Experts say: Only three states currently have laws restricting the age at which children can . (Illinois has the strictest at 14, Oregon's starts at 10, and Maryland has the lowest, at 8.) Outside of the official rulebook, it's up to parents to gauge their kids' maturity.
The asks parents to consider questions like the ones below before leaving kids on their own. (You can get the here.)
- Does your child obey rules and make good decisions?
- How does your child respond to unfamiliar or stressful situations?
- Will there be other kids? How many and how old?
- Does your child know what to do if a visitor comes to the door?
- How safe is your neighborhood?
- Does your child know his or her full name, address, and phone number?
- Does your child know where you are and how to you and other trusted adults at all times?
Experts say: Kids as young as 2 years old can help with jobs like putting toys away, and children should progressively pitch in more as they get older, according to the . can responsibility and initiative — but experts warn that parents should take care not to overburden children with unrealistic expectations.
Experts say: Whether you put , data indicates that children who receive an feel smarter about money (40% versus 25%) and believe they're more knowledgeable about personal finances (32% versus 16%), according to a 2015 study from .
One idea: Assign some basic responsibilities as unpaid (e.g., making your bed) and others as paid (mowing the lawn), so kids can earn part of their allowance.
Experts say: Last December, parents spent an average of $330 total on their children, according to a survey. Give that the has two or three children, that's about $110 to $165 each.
Experts say: "Parents should when a child is ready for it," Dr. Wagner recommends. "When children begin to question Santa, parents should find out what they think. Some children may have questions but may not be ready to give up the tradition."
That's not to say parents should continue the myth longer than necessary: "If a child says that they do not think Santa’s real, parents should tell the truth," she adds.
Experts say: It's awkward, but you have to do it. "Openly addressing the all-too-human questions of sexual development, sexual desire, and the nature of the adolescent’s developing sexual identity are critical," the says. "The traditional 'birds and bees' lecture (or pamphlet handed to the child to read on her or his own) on reproductive basics is completely inadequate."
Experts say: Take advantage of teachable moments and talk to kids in an age-appropriate way, the advises. That means starting in preschool with the proper names for body parts, and gradually teaching kids more before getting into details about sex and puberty at 8 to 9 years of age. Equally important: Kids should learn about STDs, , and what healthy relationships look like — even if it's sometimes uncomfortable to talk about.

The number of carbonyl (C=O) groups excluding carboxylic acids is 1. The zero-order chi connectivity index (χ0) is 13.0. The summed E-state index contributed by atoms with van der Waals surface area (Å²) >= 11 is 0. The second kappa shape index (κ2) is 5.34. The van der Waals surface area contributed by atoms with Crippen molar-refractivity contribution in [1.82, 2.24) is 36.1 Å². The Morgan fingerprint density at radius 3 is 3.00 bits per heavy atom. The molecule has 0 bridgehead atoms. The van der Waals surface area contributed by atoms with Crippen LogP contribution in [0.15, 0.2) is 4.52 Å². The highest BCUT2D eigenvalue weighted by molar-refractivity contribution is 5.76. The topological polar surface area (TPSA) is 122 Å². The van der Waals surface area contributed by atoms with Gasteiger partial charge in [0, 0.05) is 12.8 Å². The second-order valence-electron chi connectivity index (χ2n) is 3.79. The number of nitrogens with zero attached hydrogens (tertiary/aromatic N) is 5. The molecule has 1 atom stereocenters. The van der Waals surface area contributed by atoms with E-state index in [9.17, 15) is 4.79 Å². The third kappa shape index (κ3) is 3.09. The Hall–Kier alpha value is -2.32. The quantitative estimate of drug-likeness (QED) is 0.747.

Raising Teens and Tweens
Experts say: The doesn't issue age guidelines when it comes to children and cell phones. Instead, it advises considering your child's personality and maturity (as well as age) before buying one — and of course, using parental control and safety features when you do. You can also look into phones with limited internet access and for younger kids. Also on your list of duties as a parent: warning them about dangers such as oversharing on social media, texting and driving, and cyberbullying.
Dr. Jacobson says she sees most parents give their children a phone when they enter middle or junior high school, but watch out: "Limit the time the child should use the phone," she advises. "Many children have problems with sleep because they are texting late into the night."
Experts say: A one-hour limit on screen time for kids older than 2 helps protect them from obesity, sleep problems, poor school performance, and risky behaviors, according to the . With toddlers, you shouldn't let them use media by themselves and instead use devices as an opportunity to introduce high-quality programming or apps.
But if you're having trouble combating your high schooler's cell phone addiction, you're not alone. A whopping describe themselves as "constantly connected" to the internet.
Experts say: Based on the guidelines, teens need 8 to 10 hours of sleep per night. That means if your high schooler's alarm goes off at 6:30 a.m. for a 7:30 a.m. school start time, he needs to fall asleep by 10:30 p.m. or earlier.
Experts say: The law is clear that the legal drinking age in the U.S. is 21, but underage use is more prevalent than you might think. One in six teens admit to drinking so much that they've experienced alcohol-induced blackouts, according to the . also puts kids at higher risk of unprotected sex, sexual assault, and reckless driving, not to mention the disease risk associated with prolonged alcohol abuse.
The advises staying firm on not allowing underage kids to drink, even if it's sometimes framed as a "safer" alternative to using other substances or drugs.
And finally ...
Experts say: If you think you're alone, you're not. "It's not politically correct to admit that you have a favorite child but it is normal," Dr. Jacobson states. "In many families, a parent's favorite child can change every few minutes."
You'll still want to keep that to yourself though. "When children realize that a parent prefers one child over another, it can cause problems in the family and increase sibling rivalry," she adds.